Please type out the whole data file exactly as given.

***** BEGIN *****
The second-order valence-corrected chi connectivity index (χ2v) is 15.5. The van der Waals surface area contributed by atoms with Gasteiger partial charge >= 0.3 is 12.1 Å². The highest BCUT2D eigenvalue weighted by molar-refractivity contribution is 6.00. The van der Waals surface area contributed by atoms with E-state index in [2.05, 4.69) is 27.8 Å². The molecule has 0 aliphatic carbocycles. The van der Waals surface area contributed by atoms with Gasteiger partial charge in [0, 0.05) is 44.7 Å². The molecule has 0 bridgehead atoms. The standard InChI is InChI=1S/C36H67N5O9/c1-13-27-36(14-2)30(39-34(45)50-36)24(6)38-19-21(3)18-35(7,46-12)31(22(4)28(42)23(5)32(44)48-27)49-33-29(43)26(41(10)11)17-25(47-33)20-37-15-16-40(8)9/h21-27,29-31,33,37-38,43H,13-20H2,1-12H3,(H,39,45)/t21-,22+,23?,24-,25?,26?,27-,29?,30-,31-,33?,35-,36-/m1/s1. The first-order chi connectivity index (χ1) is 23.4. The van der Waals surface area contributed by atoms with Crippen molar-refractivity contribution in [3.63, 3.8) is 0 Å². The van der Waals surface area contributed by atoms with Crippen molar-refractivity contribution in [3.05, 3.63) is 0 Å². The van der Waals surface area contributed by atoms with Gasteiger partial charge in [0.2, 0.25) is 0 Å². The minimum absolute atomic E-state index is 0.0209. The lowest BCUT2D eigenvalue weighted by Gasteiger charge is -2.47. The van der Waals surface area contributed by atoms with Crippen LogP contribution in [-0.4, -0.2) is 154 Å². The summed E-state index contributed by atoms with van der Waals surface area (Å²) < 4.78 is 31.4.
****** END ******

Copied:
The second-order valence-corrected chi connectivity index (χ2v) is 15.5. The van der Waals surface area contributed by atoms with Gasteiger partial charge >= 0.3 is 12.1 Å². The highest BCUT2D eigenvalue weighted by molar-refractivity contribution is 6.00. The van der Waals surface area contributed by atoms with E-state index in [2.05, 4.69) is 27.8 Å². The molecule has 0 aliphatic carbocycles. The van der Waals surface area contributed by atoms with Gasteiger partial charge in [0, 0.05) is 44.7 Å². The molecule has 0 bridgehead atoms. The standard InChI is InChI=1S/C36H67N5O9/c1-13-27-36(14-2)30(39-34(45)50-36)24(6)38-19-21(3)18-35(7,46-12)31(22(4)28(42)23(5)32(44)48-27)49-33-29(43)26(41(10)11)17-25(47-33)20-37-15-16-40(8)9/h21-27,29-31,33,37-38,43H,13-20H2,1-12H3,(H,39,45)/t21-,22+,23?,24-,25?,26?,27-,29?,30-,31-,33?,35-,36-/m1/s1. The first-order chi connectivity index (χ1) is 23.4. The van der Waals surface area contributed by atoms with Crippen molar-refractivity contribution in [3.63, 3.8) is 0 Å². The van der Waals surface area contributed by atoms with Crippen molar-refractivity contribution in [3.05, 3.63) is 0 Å². The van der Waals surface area contributed by atoms with Gasteiger partial charge in [0.2, 0.25) is 0 Å². The minimum absolute atomic E-state index is 0.0209. The lowest BCUT2D eigenvalue weighted by Gasteiger charge is -2.47. The van der Waals surface area contributed by atoms with Crippen LogP contribution in [-0.4, -0.2) is 154 Å². The summed E-state index contributed by atoms with van der Waals surface area (Å²) < 4.78 is 31.4.